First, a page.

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13 January 2017

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Erin

I'd be very interested to hear your thoughts on the instant pot. Is it worth it? I'm a minimalist when it comes to kitchen appliances/gadgets, but this one has me intrigued. I've got 5 weeks maternity leave left, and then I return to work full-time with two little ones at home. Maybe I'm optimistic, but I feel like the instant pot could be helpful on those days when I don't get the crockpot going before I leave in the morning.

bearing

Erin,

I am just starting to learn how to work the thing. Don't laugh, but I've never really cooked with a pressure cooker before. So far nothing that I've made has been super quick, because even if the cook time is only 30 min under pressure, it still takes time for the thing to heat up -- time I haven't gotten comfortable enough with to predict. Part of it is surely that I'm putting the food and liquid in cold; you can save time by adding it preheated, but I haven't had to save time with it yet.

It definitely speeds up beans and chicken stock. I haven't made anything yet that takes under 30 minutes, but that kind of thing may be in my future.

I do like having what is essentially a soup pot that plugs in and thus doesn't have to be located on the stove.

Jenny

My lunches: pb&j sandwiches, refried beans & cheese in tortillas, occasionally ham or turkey sandwiches or wraps, very rarely dinner leftovers or scrambled eggs or mac & cheese. Sides: fruit (always, always fruit) and plain tortilla chips or pretzels. Drink: water. Dishes? Paper towels!

I make the lunches every day (kids are 10, 10, 8, 7, 3, 1, baby due in June). Kids help at lunchtime (someone fills waters, someone distributes chips), but to make things move quickly, I make the main course.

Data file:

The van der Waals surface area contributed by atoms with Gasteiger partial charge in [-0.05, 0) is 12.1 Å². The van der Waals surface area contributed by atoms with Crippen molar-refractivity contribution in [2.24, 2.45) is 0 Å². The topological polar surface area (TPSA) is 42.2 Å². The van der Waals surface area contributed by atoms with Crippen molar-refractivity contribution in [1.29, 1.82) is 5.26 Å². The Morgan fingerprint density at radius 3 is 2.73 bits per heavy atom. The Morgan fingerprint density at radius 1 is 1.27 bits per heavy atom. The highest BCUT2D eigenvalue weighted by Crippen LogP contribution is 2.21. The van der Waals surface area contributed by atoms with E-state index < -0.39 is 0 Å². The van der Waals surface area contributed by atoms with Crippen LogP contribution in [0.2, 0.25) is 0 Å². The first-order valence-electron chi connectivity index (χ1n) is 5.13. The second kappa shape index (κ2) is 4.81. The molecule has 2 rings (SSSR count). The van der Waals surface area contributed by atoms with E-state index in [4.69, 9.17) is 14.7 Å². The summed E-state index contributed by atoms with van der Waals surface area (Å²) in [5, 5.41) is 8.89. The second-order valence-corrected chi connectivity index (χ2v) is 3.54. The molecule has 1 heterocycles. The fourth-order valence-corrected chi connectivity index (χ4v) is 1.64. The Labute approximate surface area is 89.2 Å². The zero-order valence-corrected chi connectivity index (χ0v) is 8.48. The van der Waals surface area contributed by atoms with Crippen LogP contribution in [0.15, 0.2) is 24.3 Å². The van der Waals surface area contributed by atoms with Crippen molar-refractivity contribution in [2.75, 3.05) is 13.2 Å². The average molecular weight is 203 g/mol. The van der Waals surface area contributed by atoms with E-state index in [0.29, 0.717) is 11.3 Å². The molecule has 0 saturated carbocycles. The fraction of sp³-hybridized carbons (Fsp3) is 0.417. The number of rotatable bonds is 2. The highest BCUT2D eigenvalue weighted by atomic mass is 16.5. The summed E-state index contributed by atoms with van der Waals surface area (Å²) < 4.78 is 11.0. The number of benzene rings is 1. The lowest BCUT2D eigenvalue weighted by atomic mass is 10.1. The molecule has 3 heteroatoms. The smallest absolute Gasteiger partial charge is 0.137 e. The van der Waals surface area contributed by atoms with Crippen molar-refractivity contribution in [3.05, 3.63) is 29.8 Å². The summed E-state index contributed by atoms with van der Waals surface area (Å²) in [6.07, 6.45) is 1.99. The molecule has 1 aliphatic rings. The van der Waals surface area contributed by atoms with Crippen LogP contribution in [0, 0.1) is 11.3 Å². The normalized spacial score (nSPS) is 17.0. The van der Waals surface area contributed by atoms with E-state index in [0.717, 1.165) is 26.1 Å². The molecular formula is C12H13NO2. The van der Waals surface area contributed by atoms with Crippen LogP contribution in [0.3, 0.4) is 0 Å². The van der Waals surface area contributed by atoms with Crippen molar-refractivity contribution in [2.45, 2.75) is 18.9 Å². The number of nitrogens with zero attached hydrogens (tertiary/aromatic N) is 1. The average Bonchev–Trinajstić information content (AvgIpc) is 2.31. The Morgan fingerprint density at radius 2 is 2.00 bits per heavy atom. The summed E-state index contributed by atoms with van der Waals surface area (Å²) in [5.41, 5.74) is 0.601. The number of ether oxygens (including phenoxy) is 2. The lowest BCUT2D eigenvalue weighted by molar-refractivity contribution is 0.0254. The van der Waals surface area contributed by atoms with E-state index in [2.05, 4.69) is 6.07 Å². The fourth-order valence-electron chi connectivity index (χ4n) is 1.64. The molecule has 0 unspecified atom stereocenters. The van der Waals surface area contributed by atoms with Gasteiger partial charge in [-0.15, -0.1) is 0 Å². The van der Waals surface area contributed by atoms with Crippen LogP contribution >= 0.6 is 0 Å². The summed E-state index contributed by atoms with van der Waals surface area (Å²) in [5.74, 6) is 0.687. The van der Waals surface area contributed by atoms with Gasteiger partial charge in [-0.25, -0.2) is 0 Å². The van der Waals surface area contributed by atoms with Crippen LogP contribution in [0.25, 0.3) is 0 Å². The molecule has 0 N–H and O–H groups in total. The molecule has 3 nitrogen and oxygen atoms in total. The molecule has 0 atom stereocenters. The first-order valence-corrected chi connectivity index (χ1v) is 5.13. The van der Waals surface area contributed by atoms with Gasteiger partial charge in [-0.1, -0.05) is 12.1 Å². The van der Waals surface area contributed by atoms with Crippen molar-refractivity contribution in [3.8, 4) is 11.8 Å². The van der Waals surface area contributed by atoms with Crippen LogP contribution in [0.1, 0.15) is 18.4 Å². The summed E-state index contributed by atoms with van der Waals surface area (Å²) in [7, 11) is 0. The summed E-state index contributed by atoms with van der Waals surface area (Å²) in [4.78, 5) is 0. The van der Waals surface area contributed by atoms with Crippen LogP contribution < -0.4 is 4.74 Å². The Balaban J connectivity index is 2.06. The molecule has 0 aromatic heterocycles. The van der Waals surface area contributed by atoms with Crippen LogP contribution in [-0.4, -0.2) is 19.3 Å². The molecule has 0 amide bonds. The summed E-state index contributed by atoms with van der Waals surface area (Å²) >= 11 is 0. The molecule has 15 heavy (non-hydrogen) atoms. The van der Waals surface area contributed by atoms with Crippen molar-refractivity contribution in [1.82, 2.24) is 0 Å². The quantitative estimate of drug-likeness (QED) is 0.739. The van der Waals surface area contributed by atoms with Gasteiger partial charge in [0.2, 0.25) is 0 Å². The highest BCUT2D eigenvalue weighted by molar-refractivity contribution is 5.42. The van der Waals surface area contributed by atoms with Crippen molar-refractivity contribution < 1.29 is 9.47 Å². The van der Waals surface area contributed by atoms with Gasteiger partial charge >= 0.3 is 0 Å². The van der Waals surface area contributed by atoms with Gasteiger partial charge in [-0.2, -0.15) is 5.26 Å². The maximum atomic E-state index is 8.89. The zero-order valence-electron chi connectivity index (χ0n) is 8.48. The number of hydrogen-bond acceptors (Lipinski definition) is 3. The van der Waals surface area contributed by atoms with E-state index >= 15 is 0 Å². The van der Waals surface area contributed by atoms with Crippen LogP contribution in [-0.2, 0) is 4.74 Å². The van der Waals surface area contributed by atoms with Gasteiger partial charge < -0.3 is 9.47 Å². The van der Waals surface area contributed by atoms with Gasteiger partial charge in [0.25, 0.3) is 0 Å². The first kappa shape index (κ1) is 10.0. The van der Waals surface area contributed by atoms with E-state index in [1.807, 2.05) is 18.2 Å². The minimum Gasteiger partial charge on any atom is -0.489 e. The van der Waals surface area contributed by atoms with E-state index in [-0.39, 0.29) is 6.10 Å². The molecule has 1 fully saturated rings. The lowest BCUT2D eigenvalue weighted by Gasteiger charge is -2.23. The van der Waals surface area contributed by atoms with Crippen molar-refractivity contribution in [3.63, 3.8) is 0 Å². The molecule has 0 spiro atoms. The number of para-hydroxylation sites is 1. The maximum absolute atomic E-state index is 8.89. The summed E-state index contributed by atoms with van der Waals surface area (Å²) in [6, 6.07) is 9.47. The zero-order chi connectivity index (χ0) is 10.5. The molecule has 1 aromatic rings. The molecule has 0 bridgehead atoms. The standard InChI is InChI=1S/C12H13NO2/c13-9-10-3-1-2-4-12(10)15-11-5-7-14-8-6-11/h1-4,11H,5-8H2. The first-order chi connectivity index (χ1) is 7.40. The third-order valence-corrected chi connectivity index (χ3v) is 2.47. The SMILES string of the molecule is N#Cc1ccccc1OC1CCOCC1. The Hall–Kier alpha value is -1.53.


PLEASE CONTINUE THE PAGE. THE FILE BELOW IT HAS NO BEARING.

I don't usually do dinner leftovers because I almost always plan dinners to be two-night affairs, so unless it's something that only lasts one night (like homemade fried rice) with not-enough-for-another-dinner left over, dinners are off limits.

I like to do meatless lunches if we're having meat for supper (which we do maybe half the time), which means we don't do much deli-meat sandwiches.

Everyone eats together, usually at the table, though often enough outside in good weather (though not often on school days, as outdoor eating increases time and messiness).

After lunch (which I try to keep to 30 minutes, though my kids like to chat and linger at the table... one source of frustration for me), it's time for me to nurse the 1-year-old down for nap. Kids have to be quiet out front while I do that; then I come out to do "naptime" school with big kids (quiet stuff like reading history, or working on writing; things that are annoying to have interrupted by a 1-year-old) while whoever's not with me helps keep the almost-4-year-old (who is learning to do without a nap) quiet and happy.

Karen Edmisten

This post makes me *want* to cook more good stuff for lunch, but the reality is that I probably won't. :) Lunch is always kind of grab-and-go food for us (even when we're not going anywhere), or kind of a graze-y thing (or leftover. Often leftovers.) If I had to feed a group on a regular basis, though? I love these ideas. And now I'm hungry for chicken soup.

Jenny

I'm reading Grace this post and she pretty much wants to move to your house and be one of your kids. The warm lunches, the schedule, the co-school. :) (She a structure-loving girl who wants soup for lunch everyday, but alas, must make due with a can most of the time.)

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I think I read something somewhere about this

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